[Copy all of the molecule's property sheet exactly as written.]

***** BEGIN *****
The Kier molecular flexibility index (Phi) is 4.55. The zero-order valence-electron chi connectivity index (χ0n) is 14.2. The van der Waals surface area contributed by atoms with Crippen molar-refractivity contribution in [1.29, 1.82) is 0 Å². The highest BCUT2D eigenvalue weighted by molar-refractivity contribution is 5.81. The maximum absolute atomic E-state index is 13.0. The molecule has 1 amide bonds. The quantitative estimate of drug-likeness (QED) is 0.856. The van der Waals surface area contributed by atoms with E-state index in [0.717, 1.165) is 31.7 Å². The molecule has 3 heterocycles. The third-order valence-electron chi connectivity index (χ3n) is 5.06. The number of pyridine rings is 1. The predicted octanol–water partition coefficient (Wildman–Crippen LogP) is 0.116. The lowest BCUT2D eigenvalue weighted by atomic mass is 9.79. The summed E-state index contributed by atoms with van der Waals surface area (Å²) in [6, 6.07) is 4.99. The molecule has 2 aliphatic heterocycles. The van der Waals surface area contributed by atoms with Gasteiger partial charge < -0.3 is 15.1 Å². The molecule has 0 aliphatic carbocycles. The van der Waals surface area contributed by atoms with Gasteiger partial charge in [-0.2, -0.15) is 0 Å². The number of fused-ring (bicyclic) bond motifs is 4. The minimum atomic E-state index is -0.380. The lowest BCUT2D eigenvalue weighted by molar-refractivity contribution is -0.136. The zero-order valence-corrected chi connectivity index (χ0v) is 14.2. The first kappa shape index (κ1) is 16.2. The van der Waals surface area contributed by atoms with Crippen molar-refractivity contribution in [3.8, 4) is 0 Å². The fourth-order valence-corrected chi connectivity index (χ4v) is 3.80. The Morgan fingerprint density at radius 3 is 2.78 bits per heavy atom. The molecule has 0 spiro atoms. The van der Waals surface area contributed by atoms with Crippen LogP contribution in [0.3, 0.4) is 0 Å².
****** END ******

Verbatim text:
The Kier molecular flexibility index (Phi) is 4.55. The zero-order valence-electron chi connectivity index (χ0n) is 14.2. The van der Waals surface area contributed by atoms with Crippen molar-refractivity contribution in [1.29, 1.82) is 0 Å². The highest BCUT2D eigenvalue weighted by molar-refractivity contribution is 5.81. The maximum absolute atomic E-state index is 13.0. The molecule has 1 amide bonds. The quantitative estimate of drug-likeness (QED) is 0.856. The van der Waals surface area contributed by atoms with E-state index in [0.717, 1.165) is 31.7 Å². The molecule has 3 heterocycles. The third-order valence-electron chi connectivity index (χ3n) is 5.06. The number of pyridine rings is 1. The predicted octanol–water partition coefficient (Wildman–Crippen LogP) is 0.116. The lowest BCUT2D eigenvalue weighted by atomic mass is 9.79. The summed E-state index contributed by atoms with van der Waals surface area (Å²) in [6, 6.07) is 4.99. The molecule has 2 aliphatic heterocycles. The van der Waals surface area contributed by atoms with Gasteiger partial charge < -0.3 is 15.1 Å². The molecule has 0 aliphatic carbocycles. The van der Waals surface area contributed by atoms with Gasteiger partial charge in [-0.2, -0.15) is 0 Å². The number of fused-ring (bicyclic) bond motifs is 4. The minimum atomic E-state index is -0.380. The lowest BCUT2D eigenvalue weighted by molar-refractivity contribution is -0.136. The zero-order valence-corrected chi connectivity index (χ0v) is 14.2. The first kappa shape index (κ1) is 16.2. The van der Waals surface area contributed by atoms with Crippen molar-refractivity contribution in [3.8, 4) is 0 Å². The fourth-order valence-corrected chi connectivity index (χ4v) is 3.80. The Morgan fingerprint density at radius 3 is 2.78 bits per heavy atom. The molecule has 0 spiro atoms. The van der Waals surface area contributed by atoms with Crippen LogP contribution in [0.3, 0.4) is 0 Å².